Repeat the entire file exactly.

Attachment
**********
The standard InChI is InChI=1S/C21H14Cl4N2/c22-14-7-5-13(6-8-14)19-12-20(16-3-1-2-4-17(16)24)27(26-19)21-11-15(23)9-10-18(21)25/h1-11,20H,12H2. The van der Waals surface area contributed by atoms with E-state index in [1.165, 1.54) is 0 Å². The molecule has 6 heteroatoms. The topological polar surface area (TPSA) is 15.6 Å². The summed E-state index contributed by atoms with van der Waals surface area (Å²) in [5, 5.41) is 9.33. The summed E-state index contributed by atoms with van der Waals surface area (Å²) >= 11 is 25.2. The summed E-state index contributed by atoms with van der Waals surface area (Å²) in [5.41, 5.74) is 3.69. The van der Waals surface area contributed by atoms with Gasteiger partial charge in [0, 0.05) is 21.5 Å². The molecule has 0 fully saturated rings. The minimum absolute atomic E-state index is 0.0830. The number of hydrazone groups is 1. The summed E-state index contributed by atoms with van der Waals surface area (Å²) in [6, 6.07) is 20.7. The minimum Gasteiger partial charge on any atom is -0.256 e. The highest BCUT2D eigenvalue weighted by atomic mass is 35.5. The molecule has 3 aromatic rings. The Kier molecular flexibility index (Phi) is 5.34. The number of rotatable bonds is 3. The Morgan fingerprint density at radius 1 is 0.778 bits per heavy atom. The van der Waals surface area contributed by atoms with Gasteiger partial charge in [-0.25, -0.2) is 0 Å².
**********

The standard InChI is InChI=1S/C21H14Cl4N2/c22-14-7-5-13(6-8-14)19-12-20(16-3-1-2-4-17(16)24)27(26-19)21-11-15(23)9-10-18(21)25/h1-11,20H,12H2. The van der Waals surface area contributed by atoms with E-state index in [1.165, 1.54) is 0 Å². The molecule has 6 heteroatoms. The topological polar surface area (TPSA) is 15.6 Å². The summed E-state index contributed by atoms with van der Waals surface area (Å²) in [5, 5.41) is 9.33. The summed E-state index contributed by atoms with van der Waals surface area (Å²) >= 11 is 25.2. The summed E-state index contributed by atoms with van der Waals surface area (Å²) in [5.41, 5.74) is 3.69. The van der Waals surface area contributed by atoms with Gasteiger partial charge in [0, 0.05) is 21.5 Å². The molecule has 0 fully saturated rings. The minimum absolute atomic E-state index is 0.0830. The number of hydrazone groups is 1. The summed E-state index contributed by atoms with van der Waals surface area (Å²) in [6, 6.07) is 20.7. The minimum Gasteiger partial charge on any atom is -0.256 e. The highest BCUT2D eigenvalue weighted by atomic mass is 35.5. The molecule has 3 aromatic rings. The Kier molecular flexibility index (Phi) is 5.34. The number of rotatable bonds is 3. The Morgan fingerprint density at radius 1 is 0.778 bits per heavy atom. The van der Waals surface area contributed by atoms with Gasteiger partial charge in [-0.25, -0.2) is 0 Å².